HOLLADAY, Utah (ABC4) — Local authorities sounded the alarm Friday during a press conference warning of the rise of fentanyl on local streets, with one trend being known as “rainbow fentanyl”.

Fentanyl is a synthetic opioid that is often pressed into fake pills or cut into heroin, cocaine and other street drugs to drive addiction, authorities said this morning. Rainbow fentanyl comes in various bright colors, and looks like candy. Police said they believe it’s designed this way to target children. Officers say this month, they have seized what is known as rainbow fentanyl in powder form in the Salt Lake Valley. They say this is the most recent evolution of this drug and want people to be aware of it.

Chris Lovell, 43, is a recovered addict that shared his story at the press conference, saying his addiction started when he needed a prescription drug. Along the way, he said he overdosed three times on fentanyl-laced drugs — and that naloxone saved his life.

“Fifteen years ago I had a business, I had a house, I had a girlfriend, I had everything I wanted,” said Lovell. “Due to a medical condition, I was placed on prescription painkillers and four years later, I got a mugshot, an offender number and I became a statistic.”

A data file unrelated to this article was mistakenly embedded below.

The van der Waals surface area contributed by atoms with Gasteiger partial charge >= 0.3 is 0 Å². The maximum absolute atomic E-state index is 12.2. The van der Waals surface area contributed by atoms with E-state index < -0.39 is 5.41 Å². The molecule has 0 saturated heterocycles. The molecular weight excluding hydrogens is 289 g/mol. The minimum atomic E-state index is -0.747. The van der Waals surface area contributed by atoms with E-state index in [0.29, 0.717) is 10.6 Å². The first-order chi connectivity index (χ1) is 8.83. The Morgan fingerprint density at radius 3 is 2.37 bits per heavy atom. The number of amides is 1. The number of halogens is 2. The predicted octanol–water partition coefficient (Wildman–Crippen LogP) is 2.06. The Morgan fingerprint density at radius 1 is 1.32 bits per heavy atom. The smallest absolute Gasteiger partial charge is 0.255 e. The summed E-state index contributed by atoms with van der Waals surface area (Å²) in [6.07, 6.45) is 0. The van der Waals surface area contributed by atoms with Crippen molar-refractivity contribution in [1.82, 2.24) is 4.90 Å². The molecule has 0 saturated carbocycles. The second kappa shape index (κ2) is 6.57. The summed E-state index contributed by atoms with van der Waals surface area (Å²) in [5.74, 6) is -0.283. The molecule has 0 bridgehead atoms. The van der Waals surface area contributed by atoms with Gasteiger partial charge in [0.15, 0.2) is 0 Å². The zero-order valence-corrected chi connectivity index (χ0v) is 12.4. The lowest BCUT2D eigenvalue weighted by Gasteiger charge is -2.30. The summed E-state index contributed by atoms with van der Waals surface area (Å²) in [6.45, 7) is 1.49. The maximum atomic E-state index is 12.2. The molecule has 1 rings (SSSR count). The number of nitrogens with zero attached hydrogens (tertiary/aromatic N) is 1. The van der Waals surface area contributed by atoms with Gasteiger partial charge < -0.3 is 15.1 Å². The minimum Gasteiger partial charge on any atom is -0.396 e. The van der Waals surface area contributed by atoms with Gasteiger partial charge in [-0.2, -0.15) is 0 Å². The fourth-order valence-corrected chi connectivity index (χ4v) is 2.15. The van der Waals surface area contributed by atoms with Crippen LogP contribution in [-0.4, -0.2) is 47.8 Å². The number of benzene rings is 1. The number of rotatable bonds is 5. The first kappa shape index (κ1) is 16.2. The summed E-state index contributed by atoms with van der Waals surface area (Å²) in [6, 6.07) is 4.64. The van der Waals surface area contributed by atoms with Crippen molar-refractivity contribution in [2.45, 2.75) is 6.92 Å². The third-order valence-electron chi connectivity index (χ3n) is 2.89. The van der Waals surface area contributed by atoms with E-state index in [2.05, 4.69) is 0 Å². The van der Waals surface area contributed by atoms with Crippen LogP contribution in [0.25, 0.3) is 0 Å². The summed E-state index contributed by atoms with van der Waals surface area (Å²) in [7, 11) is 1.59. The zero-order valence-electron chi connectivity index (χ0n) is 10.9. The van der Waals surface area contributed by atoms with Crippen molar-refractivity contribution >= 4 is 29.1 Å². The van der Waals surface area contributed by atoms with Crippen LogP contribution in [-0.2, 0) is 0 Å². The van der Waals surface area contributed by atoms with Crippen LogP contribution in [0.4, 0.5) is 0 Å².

​Salt Lake County Sheriff Rosie Rivera warned parents.

”It comes in pills, powder, and even resembles sidewalk chalk,” she said. “We know that we recovered some powder form that came in a purple color, so we want to make sure everyone understands to look for these different colors, it may save a life.”

Law enforcement said they have already seized more than half a million fake pills this year, more than doubling pill seizure numbers from last year. They recommend that people never accept or take a pill that hasn’t been directly prescribed to them by a licensed physician. They said it’s important to be aware of the signs of a fentanyl overdose, which include blue lips or blue fingertips, unresponsive to sternal rub, body stiffening, foaming at the mouth, and confusion.

Lovell, who is now over two years clean, says it’s important to talk about the dangers of fentanyl – and for those facing substance abuse addiction to receive support

“It doesn’t take much to get addicted,” said Lovell. “Heroin has taken everything from me but my fight to survive. I want to extend that and help other people in my same situation.”

Authorities say that drug traffickers often use social media to advertise drug and traffic sales, so they recommend parents monitor their children online and have conversations with them early on about the dangers of drugs.